India’s fight against Tuberculosis
22, Apr 2023
Prelims level : Governance Mains level : GS-II Governance - Issues Relating to Development & Management of Health
Why in News?
- The One World TB Summit was organised in Varanasi by the Ministry of Health and Family Welfare (MoHFW) and the Stop TB Partnership.
- Prime Minister Narendra Modi addressed the One World TB Summit on the occasion of World Tuberculosis Day (March 24)
- PM Modi emphasised the need for innovation and new strategies to achieve the desired outcomes in global tuberculosis (TB) elimination response.
- He highlighted India’s multi-pronged approach to tackling TB in the past nine years and also reiterated India’s future commitment to spearhead this effort.
Lesson:s from the COVID-19 response
- One of the most significant lessons from the COVID-19 pandemic is the need to strengthen healthcare systems, particularly in low- and middle-income countries like India.
- A strong health system is critical for the effective management of infectious diseases such as TB.
- By investing in healthcare infrastructure, increasing the availability of health workers, and improving access to medicines and diagnostic tools, India can improve its capacity to detect, diagnose, and treat TB cases.
- In India, TB control programs can benefit from involving communities in awareness campaigns, contact tracing, and treatment adherence. This can help to reduce the stigma associated with TB and improve treatment outcomes.
- According to the recent National TB Prevalence Survey, 64% of individuals with contagious TB in India did not seek medical attention, leading to a situation where nearly two cases go undetected for every TB case reported at the national level.
- Telemedicine, remote consultations, and digital health platforms can help in the early detection of TB, improve treatment adherence, and provide real-time monitoring and reporting of TB cases.
- Using effective data management to monitor the incidence and prevalence of TB, identify high-risk populations, and track treatment outcomes, India can develop targeted interventions and allocate resources more effectively.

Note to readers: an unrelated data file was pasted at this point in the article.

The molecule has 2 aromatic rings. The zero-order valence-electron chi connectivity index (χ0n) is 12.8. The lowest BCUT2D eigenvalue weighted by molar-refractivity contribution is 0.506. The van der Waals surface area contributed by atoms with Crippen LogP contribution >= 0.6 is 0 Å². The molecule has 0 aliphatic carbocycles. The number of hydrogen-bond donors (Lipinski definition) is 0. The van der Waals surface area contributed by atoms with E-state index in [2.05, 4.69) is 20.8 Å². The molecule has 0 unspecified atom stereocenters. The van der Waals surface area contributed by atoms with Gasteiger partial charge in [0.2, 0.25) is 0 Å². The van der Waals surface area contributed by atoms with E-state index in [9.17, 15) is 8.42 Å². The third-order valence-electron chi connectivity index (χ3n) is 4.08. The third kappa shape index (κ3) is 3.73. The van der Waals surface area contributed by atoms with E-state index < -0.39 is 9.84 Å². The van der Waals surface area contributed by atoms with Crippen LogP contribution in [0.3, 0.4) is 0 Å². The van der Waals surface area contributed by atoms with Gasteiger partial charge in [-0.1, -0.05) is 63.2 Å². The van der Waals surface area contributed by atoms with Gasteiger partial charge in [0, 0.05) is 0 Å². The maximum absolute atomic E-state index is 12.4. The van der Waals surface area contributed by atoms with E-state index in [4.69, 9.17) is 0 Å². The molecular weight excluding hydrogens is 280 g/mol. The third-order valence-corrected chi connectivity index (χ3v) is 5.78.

- India has a significant burden of drug-resistant TB, and research and development can help in developing new, more effective treatments and diagnostic tools.
- The Mission COVID Suraksha programme to develop vaccines was a good example of a public-private partnership, with clear goals and outcomes.
- The huge number of diagnostic tests developed and a variety of different vaccine platforms show that our manufacturing sector is robust and can scale rapidly.
- The fight against TB requires the development of an effective vaccine, improved accessibility and affordability of testing and diagnosis, and the introduction of new therapeutic molecules.
- The Bacille Calmette-Guérin (BCG) vaccine does not provide adequate protection for high-risk groups, highlighting the need for a new vaccine.
- Point-of-Care Tests (POCTs) and handheld digital X-ray machines can provide rapid and affordable testing.
- The introduction of new therapeutic molecules such as the 1HP regimen for latent TB infections, the four-month regimen (HPZM) for drug-susceptible TB, and the six-month regimen (BPaL/M) for drug-resistant TB can also play a crucial role.
- While progress has been made, more efforts are needed to prioritise clinical trials for vaccine candidates, scale-up effective regimens, and repurpose existing drugs for TB treatment.
Way Forward: Appropriate policy frameworks
- Strengthening the innovation ecosystem by creating regulatory and policy frameworks to facilitate the rollout of proven tools.
- Collaboration is needed between policymakers, scientists, product developers, and clinical researchers across regions and potentially even between governments.
- Harmonisation of standards and regulatory processes between countries can save critical time towards rollout by enabling mutual recognition of evidence-based standards and licences.
- Creation of a strong platform that channelises investments in research to bring in a paradigm shift at every stage of the TB care cascade — prevention, testing, and treatment.
- India has the opportunity, as the G-20 president, to create a global health architecture that ensures equitable access for all.
- India can lead the way in eradicating TB as the leading infectious disease killer globally in the 21st century.
- Collaborative development of transformational tools and approaches is necessary to address the needs of both developed and developing countries, especially those who are under-represented and disproportionately affected.